In The News
Election Etiquette: Play Nice!
In case you hadn’t heard there’s a big election right around the corner; one that will decide who our next president will be. To be quite honest, I will be so happy when the election is over and all of this mudslinging can subside. My prediction, however, is that this is just the beginning.
When I was asked to write about the upcoming election I wondered what it was that I could say that would provide any sort of insight on the subject. I am more conservative than liberal and have on occasion voted for a Democratic candidate; which also means that I have voted Republican. I guess I am what some would call a “fence sitter” or “middle of the road-er”, but nonetheless, I do practice my civic duty and vote in each election. I believe that if you choose not to vote, then you really do not have a right to complain about it afterward.
I ultimately decided to write about something that I know a lot about. Playing fairly; you know agree to disagree. As a preschool teacher, I find myself playing the role of referee daily. Once in a while unkind or ugly words are uttered and I must intervene to solve the problem. Calling someone a name is never allowed and results in a time out if it happens. Being nice and respectful is just the way it has to be in Ms. Karla’s world.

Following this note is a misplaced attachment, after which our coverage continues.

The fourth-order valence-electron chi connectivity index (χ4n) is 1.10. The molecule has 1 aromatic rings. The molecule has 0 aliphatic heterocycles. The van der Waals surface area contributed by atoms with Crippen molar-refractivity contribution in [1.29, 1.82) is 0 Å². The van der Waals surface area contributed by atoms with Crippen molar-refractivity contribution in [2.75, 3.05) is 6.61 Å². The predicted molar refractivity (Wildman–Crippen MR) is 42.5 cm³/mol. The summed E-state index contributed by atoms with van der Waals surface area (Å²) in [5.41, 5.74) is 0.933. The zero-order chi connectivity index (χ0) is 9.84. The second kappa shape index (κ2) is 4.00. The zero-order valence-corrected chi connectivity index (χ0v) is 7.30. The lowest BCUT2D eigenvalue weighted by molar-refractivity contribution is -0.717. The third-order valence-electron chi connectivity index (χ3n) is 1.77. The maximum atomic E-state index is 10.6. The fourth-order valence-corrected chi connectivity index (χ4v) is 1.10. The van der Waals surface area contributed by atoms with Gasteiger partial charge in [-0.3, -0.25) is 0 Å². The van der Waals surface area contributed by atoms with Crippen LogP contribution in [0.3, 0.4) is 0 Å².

So what does all of this have to do with politics and the pending election? Simple. Candidates and voters alike need to stop spewing venom and just stick to the facts. Rumors of voter fraud, threats made to voters at polling places or voter registration booths have intimidated folks. And let’s not forget the negative social media campaigns and mean spirited ads being circulated. Maybe I am being too naive but I believe that we (and the candidates) could get a whole lot more accomplished if campaigns were run in an open, honest, factual manner instead of resorting to unfair, unkind, mean spirited political warfare.
I live in a house divided. My daughter is a registered Democrat and my husband and I are not. As I said before I have voted for both parties in the past but I do tend to be more conservative. When the president came to our town in August for a campaign rally, my daughter skipped class to attend. I support her right to make her own choices (political or otherwise). Will I always agree with her? No. I am sure that we will have the opportunity to debate many issues throughout our lives, but the key to debating with our children, friends and co-workers is to agree to debate civilly and respectfully. There’s no need to yell, roll our eyes, grunt, smirk or disrespect the opposing side; that’s just bad political sportsmanship.
Research each candidate thoroughly and then make your own conscious decision about who you feel would do the best job for you and your family; then vote. As children, we are taught about good sportsmanship and as adults, we need to apply it to politics.
So as Election Day approaches and you find yourself in the midst of a debate or discussion about your choice for president, stay focused and for the love of all things good and sacred PLAY NICE!
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